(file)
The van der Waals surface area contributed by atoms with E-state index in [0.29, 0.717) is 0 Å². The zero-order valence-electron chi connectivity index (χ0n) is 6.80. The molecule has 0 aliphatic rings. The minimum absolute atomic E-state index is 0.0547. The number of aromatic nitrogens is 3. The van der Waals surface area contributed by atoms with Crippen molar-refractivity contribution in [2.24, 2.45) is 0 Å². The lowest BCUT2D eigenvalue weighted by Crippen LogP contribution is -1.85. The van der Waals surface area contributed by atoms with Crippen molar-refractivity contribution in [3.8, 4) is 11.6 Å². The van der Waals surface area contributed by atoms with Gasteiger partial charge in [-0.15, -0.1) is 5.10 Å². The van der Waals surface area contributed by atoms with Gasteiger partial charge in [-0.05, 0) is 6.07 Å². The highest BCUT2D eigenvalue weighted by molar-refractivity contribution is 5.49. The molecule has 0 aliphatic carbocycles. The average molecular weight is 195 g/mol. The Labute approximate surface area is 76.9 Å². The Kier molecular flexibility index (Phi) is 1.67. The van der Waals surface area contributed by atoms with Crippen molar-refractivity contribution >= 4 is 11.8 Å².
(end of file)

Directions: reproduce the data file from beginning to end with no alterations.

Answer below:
The van der Waals surface area contributed by atoms with E-state index in [0.29, 0.717) is 0 Å². The zero-order valence-electron chi connectivity index (χ0n) is 6.80. The molecule has 0 aliphatic rings. The minimum absolute atomic E-state index is 0.0547. The number of aromatic nitrogens is 3. The van der Waals surface area contributed by atoms with Crippen molar-refractivity contribution in [2.24, 2.45) is 0 Å². The lowest BCUT2D eigenvalue weighted by Crippen LogP contribution is -1.85. The van der Waals surface area contributed by atoms with Crippen molar-refractivity contribution in [3.8, 4) is 11.6 Å². The van der Waals surface area contributed by atoms with Gasteiger partial charge in [-0.15, -0.1) is 5.10 Å². The van der Waals surface area contributed by atoms with Gasteiger partial charge in [-0.05, 0) is 6.07 Å². The highest BCUT2D eigenvalue weighted by molar-refractivity contribution is 5.49. The molecule has 0 aliphatic carbocycles. The average molecular weight is 195 g/mol. The Labute approximate surface area is 76.9 Å². The Kier molecular flexibility index (Phi) is 1.67. The van der Waals surface area contributed by atoms with Crippen molar-refractivity contribution >= 4 is 11.8 Å².